This week in international marketing: Language Negotiation | Pitfalls for Marketing Content in Europe | Marketing in Canada | Colours in International Idioms | Brand Translation

by Julia Litvin

1. When to Use Language Negotiation

Language negotiation is a function of the HTTP protocol which lets a server choose among several language versions of a page, based on the URL and on preference information sent by the browser (specifically in the Accept-Language header). This is distinct from page selection based on the IP address of the browser or from a manual selection by the user on a language-selection page. If there is no match between the preferences expressed by the browser and the languages available on the server, either a language-selection page is shown or a default language is served.

This article addresses the question of when it is appropriate (or not) to set up language negotiation on the server.

Source: When to use language negotiation

2. 6 Pitfalls to Avoid When Using English Marketing Content in Europe

With today’s profusion of digital channels, even local, smaller businesses can promote their products anywhere on the globe. Often though, they cannot rely on a budget for localization and are forced to re-use their original English marketing content. In a digitally mature and culturally diverse market like Europe, this is not ideal, with respect to triggering the attention of potential customers. However, by adapting it a little, your English content can become more palatable to a European audience. Here are six typical, and sometimes amusing, pitfalls that companies should avoid on the English marketing materials they are using in this region:

Source: 6 pitfalls to avoid when using English marketing content in Europe

3. Marketing in Canada: Officially Bilingual, Proudly Multicultural

Despite its small population, Canada is one of the top 10 trading nations in the world. Globally, Canada ranks tenth in terms of total GDP, and international trade accounts for more than two thirds of that. Not surprisingly, Canada’s biggest trading partner is the United States. But increasingly, Canada is also looking to expand its trade relations with Europe and Asia.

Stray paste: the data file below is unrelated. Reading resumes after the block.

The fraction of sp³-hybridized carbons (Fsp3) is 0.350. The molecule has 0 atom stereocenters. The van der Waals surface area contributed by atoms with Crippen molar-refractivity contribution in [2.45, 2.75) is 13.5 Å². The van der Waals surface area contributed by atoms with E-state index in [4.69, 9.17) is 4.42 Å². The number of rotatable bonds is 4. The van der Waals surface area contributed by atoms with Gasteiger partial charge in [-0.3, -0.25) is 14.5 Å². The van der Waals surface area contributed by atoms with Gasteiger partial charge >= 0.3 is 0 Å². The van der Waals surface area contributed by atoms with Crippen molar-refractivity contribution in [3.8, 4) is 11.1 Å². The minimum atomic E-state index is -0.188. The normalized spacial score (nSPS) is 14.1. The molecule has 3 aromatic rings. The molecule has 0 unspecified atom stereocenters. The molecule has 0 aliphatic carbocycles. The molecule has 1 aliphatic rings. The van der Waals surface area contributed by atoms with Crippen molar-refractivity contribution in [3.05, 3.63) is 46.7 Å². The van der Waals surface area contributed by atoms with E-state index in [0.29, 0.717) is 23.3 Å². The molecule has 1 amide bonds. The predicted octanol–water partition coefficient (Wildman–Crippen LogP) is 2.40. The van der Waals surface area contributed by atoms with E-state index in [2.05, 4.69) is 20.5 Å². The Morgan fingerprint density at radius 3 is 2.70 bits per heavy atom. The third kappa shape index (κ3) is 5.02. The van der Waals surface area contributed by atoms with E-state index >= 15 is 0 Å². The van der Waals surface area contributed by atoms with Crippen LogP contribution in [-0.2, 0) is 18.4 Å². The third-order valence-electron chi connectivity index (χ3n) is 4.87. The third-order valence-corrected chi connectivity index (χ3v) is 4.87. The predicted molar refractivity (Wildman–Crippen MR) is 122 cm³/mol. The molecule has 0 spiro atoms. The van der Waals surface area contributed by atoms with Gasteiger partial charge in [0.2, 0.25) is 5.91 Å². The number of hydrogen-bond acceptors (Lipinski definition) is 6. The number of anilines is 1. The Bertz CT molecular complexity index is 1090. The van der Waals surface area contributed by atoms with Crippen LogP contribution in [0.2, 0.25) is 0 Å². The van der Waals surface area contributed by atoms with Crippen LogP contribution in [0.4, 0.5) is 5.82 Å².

Canada is a country of many languages, cultures and religions. But it is one of the few countries in the world where this kind of diversity is seen not as a liability but as an asset. In fact, it’s a real point of pride for Canadians that they live in one of the most multicultural, multilingual countries in the world. Companies looking to do business in Canada need to understand this if they want to be successful here.

Source: Marketing in Canada: Officially Bilingual, Proudly Multicultural

4. Colourful Language: Colours in International Idioms

Although we have a plethora of words in our vocabularies to describe colour, it’s unlikely that we each perceive colour in the same way. What if your red is actually my blue, or my yellow is your green? We may never know if a Parisian’s rouge is identical to a Varsovian’s czerwony, but we can at least explore the use of colour in language; if we take a walk through the colour spectrum, how much do we really have in common?

Source: Colourful language: colours in international idioms

5. Translating a Brand: China vs. the World

When it comes to cultural and linguistic differences, few regions stand as far apart as China and the Western world – the US in particular. One is a communist state that prioritises cooperation and collectivism, the other a democracy that sees itself as a paragon of meritocracy. While both may fall short of their ideals, this does not change the vast differences between their fundamental principles.

Brands looking to capitalise on globalisation and sell their wares to new audiences overseas can learn many lessons from the high-profile successes – and failures – of these leading companies. What shines through most strongly is the need to present the brand in a way that local audiences will engage with. Marketing transcreation is an essential tool for any brand wishing to succeed in a new culture. It gives companies the ability to speak directly to local audiences around the world, delivering their messages in a way that will be understood and appreciated. With such vast markets to explore, brands simply cannot afford to make cultural faux pas any longer.

Source: Translating a Brand: China vs. the World

This was our 'best of the week'. Next week we will continue to provide you with the interesting and current news on digital globalization, culture, language, localization and international digital marketing. 

Stay tuned.

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